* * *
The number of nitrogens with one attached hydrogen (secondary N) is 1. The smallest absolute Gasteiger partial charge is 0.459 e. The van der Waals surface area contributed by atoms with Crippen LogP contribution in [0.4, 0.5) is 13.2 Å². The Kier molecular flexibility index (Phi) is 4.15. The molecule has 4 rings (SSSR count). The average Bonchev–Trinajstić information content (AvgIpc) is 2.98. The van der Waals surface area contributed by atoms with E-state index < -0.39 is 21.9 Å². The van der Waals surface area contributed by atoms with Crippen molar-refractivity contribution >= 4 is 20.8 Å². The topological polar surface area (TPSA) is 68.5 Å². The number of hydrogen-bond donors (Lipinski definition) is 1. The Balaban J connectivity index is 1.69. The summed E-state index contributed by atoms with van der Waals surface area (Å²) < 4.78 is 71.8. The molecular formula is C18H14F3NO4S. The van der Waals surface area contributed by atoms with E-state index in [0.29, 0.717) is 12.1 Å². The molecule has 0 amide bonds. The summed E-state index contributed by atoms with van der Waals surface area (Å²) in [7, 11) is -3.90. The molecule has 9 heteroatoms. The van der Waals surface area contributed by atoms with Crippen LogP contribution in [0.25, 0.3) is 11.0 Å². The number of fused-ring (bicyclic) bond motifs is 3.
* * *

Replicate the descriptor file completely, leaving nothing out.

The number of nitrogens with one attached hydrogen (secondary N) is 1. The smallest absolute Gasteiger partial charge is 0.459 e. The van der Waals surface area contributed by atoms with Crippen LogP contribution in [0.4, 0.5) is 13.2 Å². The Kier molecular flexibility index (Phi) is 4.15. The molecule has 4 rings (SSSR count). The average Bonchev–Trinajstić information content (AvgIpc) is 2.98. The van der Waals surface area contributed by atoms with E-state index < -0.39 is 21.9 Å². The van der Waals surface area contributed by atoms with Crippen molar-refractivity contribution >= 4 is 20.8 Å². The topological polar surface area (TPSA) is 68.5 Å². The number of hydrogen-bond donors (Lipinski definition) is 1. The Balaban J connectivity index is 1.69. The summed E-state index contributed by atoms with van der Waals surface area (Å²) < 4.78 is 71.8. The molecular formula is C18H14F3NO4S. The van der Waals surface area contributed by atoms with E-state index in [0.29, 0.717) is 12.1 Å². The molecule has 0 amide bonds. The summed E-state index contributed by atoms with van der Waals surface area (Å²) in [7, 11) is -3.90. The molecule has 9 heteroatoms. The van der Waals surface area contributed by atoms with Crippen LogP contribution in [0.25, 0.3) is 11.0 Å². The number of fused-ring (bicyclic) bond motifs is 3.